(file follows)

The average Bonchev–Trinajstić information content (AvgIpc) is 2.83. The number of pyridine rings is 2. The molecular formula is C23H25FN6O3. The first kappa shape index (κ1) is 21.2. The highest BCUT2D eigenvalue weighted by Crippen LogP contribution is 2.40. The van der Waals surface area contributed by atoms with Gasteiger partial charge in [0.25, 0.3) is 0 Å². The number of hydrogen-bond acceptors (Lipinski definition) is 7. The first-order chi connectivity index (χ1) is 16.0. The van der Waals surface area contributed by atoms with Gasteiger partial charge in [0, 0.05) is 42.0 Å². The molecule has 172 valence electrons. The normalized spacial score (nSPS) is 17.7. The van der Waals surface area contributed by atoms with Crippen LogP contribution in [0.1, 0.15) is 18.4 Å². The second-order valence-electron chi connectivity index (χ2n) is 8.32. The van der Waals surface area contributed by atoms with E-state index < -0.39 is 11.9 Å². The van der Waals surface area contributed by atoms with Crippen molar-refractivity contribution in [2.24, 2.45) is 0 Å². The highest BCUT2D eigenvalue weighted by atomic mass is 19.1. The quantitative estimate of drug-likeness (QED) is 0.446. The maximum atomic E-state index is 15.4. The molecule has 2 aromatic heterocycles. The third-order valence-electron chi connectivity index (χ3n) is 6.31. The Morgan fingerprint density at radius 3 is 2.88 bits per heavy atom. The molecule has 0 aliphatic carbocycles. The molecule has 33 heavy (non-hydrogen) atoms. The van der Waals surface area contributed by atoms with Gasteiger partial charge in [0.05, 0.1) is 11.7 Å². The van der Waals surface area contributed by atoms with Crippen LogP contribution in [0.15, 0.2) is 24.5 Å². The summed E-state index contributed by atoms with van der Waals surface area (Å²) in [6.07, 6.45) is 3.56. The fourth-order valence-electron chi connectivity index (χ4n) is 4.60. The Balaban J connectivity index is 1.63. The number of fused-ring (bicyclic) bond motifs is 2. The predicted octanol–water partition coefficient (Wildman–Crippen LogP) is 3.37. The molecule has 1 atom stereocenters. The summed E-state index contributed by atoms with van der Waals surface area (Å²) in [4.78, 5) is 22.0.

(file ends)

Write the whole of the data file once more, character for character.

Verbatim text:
The average Bonchev–Trinajstić information content (AvgIpc) is 2.83. The number of pyridine rings is 2. The molecular formula is C23H25FN6O3. The first kappa shape index (κ1) is 21.2. The highest BCUT2D eigenvalue weighted by Crippen LogP contribution is 2.40. The van der Waals surface area contributed by atoms with Gasteiger partial charge in [0.25, 0.3) is 0 Å². The number of hydrogen-bond acceptors (Lipinski definition) is 7. The first-order chi connectivity index (χ1) is 16.0. The van der Waals surface area contributed by atoms with Gasteiger partial charge in [0, 0.05) is 42.0 Å². The molecule has 172 valence electrons. The normalized spacial score (nSPS) is 17.7. The van der Waals surface area contributed by atoms with Crippen LogP contribution in [0.1, 0.15) is 18.4 Å². The second-order valence-electron chi connectivity index (χ2n) is 8.32. The van der Waals surface area contributed by atoms with E-state index < -0.39 is 11.9 Å². The van der Waals surface area contributed by atoms with Crippen molar-refractivity contribution in [2.24, 2.45) is 0 Å². The highest BCUT2D eigenvalue weighted by atomic mass is 19.1. The quantitative estimate of drug-likeness (QED) is 0.446. The maximum atomic E-state index is 15.4. The molecule has 2 aromatic heterocycles. The third-order valence-electron chi connectivity index (χ3n) is 6.31. The Morgan fingerprint density at radius 3 is 2.88 bits per heavy atom. The molecule has 0 aliphatic carbocycles. The molecule has 33 heavy (non-hydrogen) atoms. The van der Waals surface area contributed by atoms with Gasteiger partial charge in [0.05, 0.1) is 11.7 Å². The van der Waals surface area contributed by atoms with Crippen LogP contribution in [0.15, 0.2) is 24.5 Å². The summed E-state index contributed by atoms with van der Waals surface area (Å²) in [6.07, 6.45) is 3.56. The fourth-order valence-electron chi connectivity index (χ4n) is 4.60. The Balaban J connectivity index is 1.63. The number of fused-ring (bicyclic) bond motifs is 2. The predicted octanol–water partition coefficient (Wildman–Crippen LogP) is 3.37. The molecule has 1 atom stereocenters. The summed E-state index contributed by atoms with van der Waals surface area (Å²) in [4.78, 5) is 22.0.